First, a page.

The Best Running Trainers to Buy

For me, 2018 was a big year for running. I was pretty much racing every weekend and training a lot more than I’d ever done before. As a result I not only got some of my fastest ever times, but I also had the chance to test out a hell of a lot of trainers and really get a feel of what did and didn’t work for me as a runner.

Here’s my refined list of the shoes that I really enjoyed running in this year. There were others that I liked, but if you’re heading out to buy some new ones, these are the ones I’d go for. 

Nike Pegasus Zoom Turbo

What are they?

The Pegasus Turbo are Nike’s 2018 speedster shoe. Using technology developed in the Breaking 2 campaign (you can read a full explanation of all of that here), Nike created a shoe that they suggested had all the technical developments needed to make you run faster.

I’m not a big fan of bold marketing claims, but I would put these trainers down as my favourite ever running shoes. Since I’ve been wearing them I’ve got two PBs, I seem to run faster in every race and I feel like I enjoy running more. Yep, that sounds like nonsense, but I’ve spoken to athletes, running journalists and friends who have all said the same thing. The only issue I had with them was the colours available at launch. Since then Nike have developed a series of different variants and some look awesome (thoughts on these?).

Best for:Road racing and PB chasing. A bit too pricey to spend as a training shoe.

Cheapest price: £159.95

New Balance – Fresh Foam Beacon

What are they?

I haven’t been massively swayed by the New Balance Fresh Foam range over the last year. The trainers are always designed nicely, but they often seem to be a few steps behind some of the other shoes available where running technology is concerned.

When I opened the Beacons my initial thought was that they were very light, to the point where they seemed a bit flimsy and cheap. I was very wrong. After running in them for a few races I realised they were in fact a very well designed lightweight running shoe with exceptionally good cushioning. They’re also some of the cheapest (good) shoes you’re going to find on the market at the moment. Well worth a look.

Best for: New runners who don’t want to fork out a load of cash or seasoned runners who want a very affordable training shoe.

Cheapest price: £63 (Wiggle)

HOKA ONE ONE – Cavu Fly At Night

What are they?

Another new brand for me this year, the Cavu Fly At Night are HOKA ONE ONE’s latest range of night running trainers. The technology and build use the same PROFLY cushioning that give them the characteristic chunky heel for support.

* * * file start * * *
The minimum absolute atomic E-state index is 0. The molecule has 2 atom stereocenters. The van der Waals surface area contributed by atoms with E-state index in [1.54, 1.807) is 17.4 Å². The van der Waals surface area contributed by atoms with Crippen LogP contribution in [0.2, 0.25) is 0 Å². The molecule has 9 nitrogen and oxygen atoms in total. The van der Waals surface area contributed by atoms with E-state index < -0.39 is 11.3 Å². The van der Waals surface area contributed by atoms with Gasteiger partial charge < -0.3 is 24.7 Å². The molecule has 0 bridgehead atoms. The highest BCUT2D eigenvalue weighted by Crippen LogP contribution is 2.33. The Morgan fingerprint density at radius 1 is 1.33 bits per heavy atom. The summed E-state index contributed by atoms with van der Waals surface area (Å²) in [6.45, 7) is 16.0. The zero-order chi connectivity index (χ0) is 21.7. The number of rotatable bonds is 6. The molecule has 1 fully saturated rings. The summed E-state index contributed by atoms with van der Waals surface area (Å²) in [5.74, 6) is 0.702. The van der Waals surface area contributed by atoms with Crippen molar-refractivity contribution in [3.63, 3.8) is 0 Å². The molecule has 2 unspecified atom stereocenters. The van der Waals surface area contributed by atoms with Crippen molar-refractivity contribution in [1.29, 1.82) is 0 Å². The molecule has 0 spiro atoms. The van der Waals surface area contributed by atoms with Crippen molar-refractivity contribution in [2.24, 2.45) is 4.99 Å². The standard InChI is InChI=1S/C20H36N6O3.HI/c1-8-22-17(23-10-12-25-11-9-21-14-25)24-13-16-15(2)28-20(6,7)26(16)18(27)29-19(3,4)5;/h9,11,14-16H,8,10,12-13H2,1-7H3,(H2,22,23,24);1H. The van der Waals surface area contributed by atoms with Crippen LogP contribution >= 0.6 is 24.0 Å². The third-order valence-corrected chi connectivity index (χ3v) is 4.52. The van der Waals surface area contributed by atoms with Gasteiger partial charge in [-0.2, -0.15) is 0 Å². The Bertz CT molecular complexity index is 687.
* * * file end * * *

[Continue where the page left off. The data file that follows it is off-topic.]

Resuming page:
As a training shoe they’re extremely comfortable, and even though they’re very light, they offer a lot of support through the wedge-like cushioning. Added to that are the new black design with reflective elements built in for, as you’ve probably guessed, running down the streets at night.

Best for: Well supported training runs, specifically at night (although you can obviously use them in the day).

Cheapest price: £80 (active instinct)

On – Cloudflow

What are they?

On are probably the most interesting brand around at the moment, largely because they’re the only ones really doing something completely different with their products. When I first saw them a year or so ago I thought they looked like a ridiculous gimmicky shoe that would disappear within a year.

The first few times I wore them I wasn’t a massive fan. They felt a bit hard, a bit too light and I wanted to revert back to my usual adidas. After getting used to them I was obsessed, I loved them. I wore them for all of my training runs and races.

I’d still say the Nike Pegasus Turbo’s are my favourite race shoe, but if you’re looking for a fast, sturdy, lightweight trainer to use on any sort of run, On’s are a great choice. There are some great designs as well. They’re not a particularly good support shoe though.

Best for: Any sort of road running where you want to go fast

Cheapest price: £125

adidas – Solar Boost

What are they?

The adidas Solar Boost are essentially just a good all-round trainer that utilises existing adidas technologies (like Boost). They’re not particularly amazing at anything, but they’re a comfortable, attractive looking shoe that’s great for the kind of people that can be at the gym at 8am, a race at 6pm and a pub at 8pm, and can’t be bothered to carry loads of pairs of shoes with them.

I’ve ran races in them, I’m lifted wights in them and I’ve even worn them on holiday. They’re great, they’re really comfortable and they have a massive range of colours to choose from.

Best for: People who do all sorts of fitness and activities and want one shoe to do it in

Cheapest price: £98 (Wiggle – limited colours)

Under Armour – HOVR CGR NC 

What are they?

Hadn’t done a lot of running in Under Armour until recently. They’re not the kind of trainer that normally crops up in discussion with seasoned runners. So initially I wasn’t expecting a great deal from them.

The HOVR CGR NC are positioned as a winter trainers, which essentially covers three main functions: grip, waterproofing and warmth. I’m not going to talk about the product specifications, but if you’re the kind of runner that gets cold feet in winter, they actually work really well. I can’t remember the last time my feet were cold in a pair of trainers in sub-5 temperatures, but they were sweating in these when I was doing a 10k the other day (not good for me as I don’t get cold feet). The waterproofing seemed to hold up perfectly as well. Design isn’t too shabby either.

Best for: Runners who struggle with the cold

Cheapest price: £100